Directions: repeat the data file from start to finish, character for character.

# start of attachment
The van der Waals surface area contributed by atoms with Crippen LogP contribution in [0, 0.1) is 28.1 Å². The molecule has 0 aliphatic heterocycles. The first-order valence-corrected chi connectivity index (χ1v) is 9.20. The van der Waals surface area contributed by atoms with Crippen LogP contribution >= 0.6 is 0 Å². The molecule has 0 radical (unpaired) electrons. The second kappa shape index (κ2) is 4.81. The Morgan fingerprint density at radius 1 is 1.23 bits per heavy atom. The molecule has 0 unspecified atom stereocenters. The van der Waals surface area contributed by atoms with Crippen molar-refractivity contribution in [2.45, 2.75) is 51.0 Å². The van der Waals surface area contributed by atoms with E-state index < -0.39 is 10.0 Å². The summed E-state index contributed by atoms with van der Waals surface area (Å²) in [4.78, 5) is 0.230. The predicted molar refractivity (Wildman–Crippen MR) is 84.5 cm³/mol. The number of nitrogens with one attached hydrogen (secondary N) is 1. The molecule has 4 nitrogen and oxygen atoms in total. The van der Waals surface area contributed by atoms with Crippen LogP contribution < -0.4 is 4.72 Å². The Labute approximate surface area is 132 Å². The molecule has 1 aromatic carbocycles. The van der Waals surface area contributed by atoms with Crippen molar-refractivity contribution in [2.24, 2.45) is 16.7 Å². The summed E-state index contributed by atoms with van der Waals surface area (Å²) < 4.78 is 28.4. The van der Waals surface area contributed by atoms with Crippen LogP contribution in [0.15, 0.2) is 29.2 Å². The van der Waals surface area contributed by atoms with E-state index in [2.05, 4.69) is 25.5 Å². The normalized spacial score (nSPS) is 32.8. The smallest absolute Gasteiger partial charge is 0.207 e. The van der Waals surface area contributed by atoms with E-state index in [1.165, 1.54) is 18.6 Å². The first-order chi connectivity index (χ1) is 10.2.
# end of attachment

The van der Waals surface area contributed by atoms with Crippen LogP contribution in [0, 0.1) is 28.1 Å². The molecule has 0 aliphatic heterocycles. The first-order valence-corrected chi connectivity index (χ1v) is 9.20. The van der Waals surface area contributed by atoms with Crippen LogP contribution >= 0.6 is 0 Å². The molecule has 0 radical (unpaired) electrons. The second kappa shape index (κ2) is 4.81. The Morgan fingerprint density at radius 1 is 1.23 bits per heavy atom. The molecule has 0 unspecified atom stereocenters. The van der Waals surface area contributed by atoms with Crippen molar-refractivity contribution in [2.45, 2.75) is 51.0 Å². The van der Waals surface area contributed by atoms with E-state index < -0.39 is 10.0 Å². The summed E-state index contributed by atoms with van der Waals surface area (Å²) in [4.78, 5) is 0.230. The predicted molar refractivity (Wildman–Crippen MR) is 84.5 cm³/mol. The number of nitrogens with one attached hydrogen (secondary N) is 1. The molecule has 4 nitrogen and oxygen atoms in total. The van der Waals surface area contributed by atoms with Crippen LogP contribution < -0.4 is 4.72 Å². The Labute approximate surface area is 132 Å². The molecule has 1 aromatic carbocycles. The van der Waals surface area contributed by atoms with Crippen molar-refractivity contribution in [2.24, 2.45) is 16.7 Å². The summed E-state index contributed by atoms with van der Waals surface area (Å²) < 4.78 is 28.4. The van der Waals surface area contributed by atoms with Crippen LogP contribution in [0.15, 0.2) is 29.2 Å². The van der Waals surface area contributed by atoms with E-state index in [2.05, 4.69) is 25.5 Å². The normalized spacial score (nSPS) is 32.8. The smallest absolute Gasteiger partial charge is 0.207 e. The van der Waals surface area contributed by atoms with E-state index in [1.165, 1.54) is 18.6 Å². The first-order chi connectivity index (χ1) is 10.2.